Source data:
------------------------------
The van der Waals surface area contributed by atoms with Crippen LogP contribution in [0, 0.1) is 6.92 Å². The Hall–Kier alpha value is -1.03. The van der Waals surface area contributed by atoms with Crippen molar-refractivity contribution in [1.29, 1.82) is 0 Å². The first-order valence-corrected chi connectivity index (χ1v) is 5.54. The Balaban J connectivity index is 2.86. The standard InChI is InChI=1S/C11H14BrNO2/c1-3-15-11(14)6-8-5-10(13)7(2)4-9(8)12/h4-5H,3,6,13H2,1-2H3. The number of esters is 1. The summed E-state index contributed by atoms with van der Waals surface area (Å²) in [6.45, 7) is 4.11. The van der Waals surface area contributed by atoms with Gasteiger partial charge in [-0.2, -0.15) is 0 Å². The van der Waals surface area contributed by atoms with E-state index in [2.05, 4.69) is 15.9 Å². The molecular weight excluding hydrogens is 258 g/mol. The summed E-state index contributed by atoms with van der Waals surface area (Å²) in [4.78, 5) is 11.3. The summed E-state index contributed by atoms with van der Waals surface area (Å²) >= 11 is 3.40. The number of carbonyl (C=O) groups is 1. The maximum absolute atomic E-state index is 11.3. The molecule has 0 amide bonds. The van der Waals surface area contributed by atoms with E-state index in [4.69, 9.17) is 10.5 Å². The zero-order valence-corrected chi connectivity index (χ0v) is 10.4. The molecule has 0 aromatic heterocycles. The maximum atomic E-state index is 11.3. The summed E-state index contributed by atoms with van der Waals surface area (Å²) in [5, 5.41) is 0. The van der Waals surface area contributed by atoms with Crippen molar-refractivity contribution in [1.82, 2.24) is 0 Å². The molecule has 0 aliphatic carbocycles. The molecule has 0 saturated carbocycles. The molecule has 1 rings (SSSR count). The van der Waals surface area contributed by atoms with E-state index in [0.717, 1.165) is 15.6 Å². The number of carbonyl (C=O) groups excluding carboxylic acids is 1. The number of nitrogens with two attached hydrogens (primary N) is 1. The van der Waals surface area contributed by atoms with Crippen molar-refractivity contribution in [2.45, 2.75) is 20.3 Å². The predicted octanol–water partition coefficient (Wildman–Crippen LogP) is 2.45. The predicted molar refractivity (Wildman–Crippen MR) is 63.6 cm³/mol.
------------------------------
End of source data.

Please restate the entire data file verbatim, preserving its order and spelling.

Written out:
The van der Waals surface area contributed by atoms with Crippen LogP contribution in [0, 0.1) is 6.92 Å². The Hall–Kier alpha value is -1.03. The van der Waals surface area contributed by atoms with Crippen molar-refractivity contribution in [1.29, 1.82) is 0 Å². The first-order valence-corrected chi connectivity index (χ1v) is 5.54. The Balaban J connectivity index is 2.86. The standard InChI is InChI=1S/C11H14BrNO2/c1-3-15-11(14)6-8-5-10(13)7(2)4-9(8)12/h4-5H,3,6,13H2,1-2H3. The number of esters is 1. The summed E-state index contributed by atoms with van der Waals surface area (Å²) in [6.45, 7) is 4.11. The van der Waals surface area contributed by atoms with Gasteiger partial charge in [-0.2, -0.15) is 0 Å². The van der Waals surface area contributed by atoms with E-state index in [2.05, 4.69) is 15.9 Å². The molecular weight excluding hydrogens is 258 g/mol. The summed E-state index contributed by atoms with van der Waals surface area (Å²) in [4.78, 5) is 11.3. The summed E-state index contributed by atoms with van der Waals surface area (Å²) >= 11 is 3.40. The number of carbonyl (C=O) groups is 1. The maximum absolute atomic E-state index is 11.3. The molecule has 0 amide bonds. The van der Waals surface area contributed by atoms with E-state index in [4.69, 9.17) is 10.5 Å². The zero-order valence-corrected chi connectivity index (χ0v) is 10.4. The molecule has 0 aromatic heterocycles. The maximum atomic E-state index is 11.3. The summed E-state index contributed by atoms with van der Waals surface area (Å²) in [5, 5.41) is 0. The van der Waals surface area contributed by atoms with Crippen molar-refractivity contribution in [1.82, 2.24) is 0 Å². The molecule has 0 aliphatic carbocycles. The molecule has 0 saturated carbocycles. The molecule has 1 rings (SSSR count). The van der Waals surface area contributed by atoms with E-state index in [0.717, 1.165) is 15.6 Å². The number of carbonyl (C=O) groups excluding carboxylic acids is 1. The number of nitrogens with two attached hydrogens (primary N) is 1. The van der Waals surface area contributed by atoms with Crippen molar-refractivity contribution in [2.45, 2.75) is 20.3 Å². The predicted octanol–water partition coefficient (Wildman–Crippen LogP) is 2.45. The predicted molar refractivity (Wildman–Crippen MR) is 63.6 cm³/mol.